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Trump wants a better deal than Paris on climate. What’s better than “nonbinding”?

“Believe me, we have massive legal liability if we stay in,” Trump said. Don’t believe him.

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Brian Resnick is Vox’s science and health editor, and is the co-creator of Unexplainable, Vox's podcast about unanswered questions in science. Previously, Brian was a reporter at Vox and at National Journal.

President Trump made a lot of dubious complaints about the Paris climate agreement in his announcement Thursday to withdraw from it. But most perplexing of all was this:

“As of today,” Trump said in the White House Rose Garden, with a jazz band sitting idly by, “the United States will cease all implementation of the nonbinding Paris accord and the draconian financial and economic burdens the agreement imposes on our country.”

Later, he added, “Believe me, we have massive legal liability if we stay in.”

These sentences are baffling. Did you catch the word “nonbinding,” followed by “draconian”? Paris was designed to entice voluntary action and provide a framework for accelerating those actions. Trump just voluntarily left something that would have cost nothing (besides a broken campaign promise), nor subjected the US to any legal action, to stay in.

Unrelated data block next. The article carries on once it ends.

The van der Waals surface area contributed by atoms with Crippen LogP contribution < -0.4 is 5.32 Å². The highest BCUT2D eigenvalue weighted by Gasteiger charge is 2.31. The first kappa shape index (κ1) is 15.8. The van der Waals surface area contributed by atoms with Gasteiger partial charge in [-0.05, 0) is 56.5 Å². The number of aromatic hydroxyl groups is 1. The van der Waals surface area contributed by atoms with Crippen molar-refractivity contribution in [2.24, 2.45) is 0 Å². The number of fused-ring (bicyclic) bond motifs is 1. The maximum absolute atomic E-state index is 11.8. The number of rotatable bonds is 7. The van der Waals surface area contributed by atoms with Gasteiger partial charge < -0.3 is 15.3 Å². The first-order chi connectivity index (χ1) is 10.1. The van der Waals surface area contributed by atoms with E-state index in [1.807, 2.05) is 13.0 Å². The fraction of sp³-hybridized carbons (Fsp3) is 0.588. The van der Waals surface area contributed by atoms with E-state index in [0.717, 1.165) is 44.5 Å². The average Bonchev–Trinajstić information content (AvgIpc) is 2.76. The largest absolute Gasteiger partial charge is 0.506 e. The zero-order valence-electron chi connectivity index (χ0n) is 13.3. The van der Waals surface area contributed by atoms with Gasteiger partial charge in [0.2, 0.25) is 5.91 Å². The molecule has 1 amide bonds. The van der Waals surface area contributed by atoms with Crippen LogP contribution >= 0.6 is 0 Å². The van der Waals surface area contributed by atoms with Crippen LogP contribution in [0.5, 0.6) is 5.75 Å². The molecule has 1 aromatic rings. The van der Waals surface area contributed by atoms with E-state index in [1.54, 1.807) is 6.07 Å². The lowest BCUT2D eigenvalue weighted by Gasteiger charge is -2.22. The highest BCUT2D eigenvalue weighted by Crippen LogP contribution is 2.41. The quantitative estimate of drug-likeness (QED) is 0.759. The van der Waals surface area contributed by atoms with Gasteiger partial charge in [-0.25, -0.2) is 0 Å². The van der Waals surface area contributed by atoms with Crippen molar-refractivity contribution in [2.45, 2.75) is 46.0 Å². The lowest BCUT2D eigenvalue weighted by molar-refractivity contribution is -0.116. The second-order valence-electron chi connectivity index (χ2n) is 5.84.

Trump says he wants to renegotiate a better deal for the United States, and then would consider reentering the agreement. But what’s a better deal than “nonbinding”?

As Vox’s Dave Roberts has written, “[The Paris agreement] imposes absolutely no practical or legal constraint on [Trump’s] actions — not on trade policy, not on domestic energy policy, nothing. That means all talk of Paris being a ‘bad deal’ for the US, or hurting US trade, or affecting the US coal industry in any way, is nonsense.”

By making a decision that opinion polls find is deeply unpopular, and likely undercuts the United States as a leader of the modern world order, Trump has brought upon himself an international backlash.

World leaders — at least in the immediate aftermath of Trump’s announcement — say they’re unwilling to renegotiate.

“We deem the momentum generated in Paris in December 2015 irreversible and we firmly believe that the Paris Agreement cannot be renegotiated, since it is a vital instrument for our planet, societies and economies," the governments of France, Germany, and Italy said in a joint statement.

It’s important to remember that the Paris agreement, as it currently stands, won’t stop global temperatures from rising. The point of Paris was to create incentives for countries to voluntarily grow their efforts to avert a warmer future. Now the 194 remaining countries in the agreement are going to have to figure out a way forward without the US.

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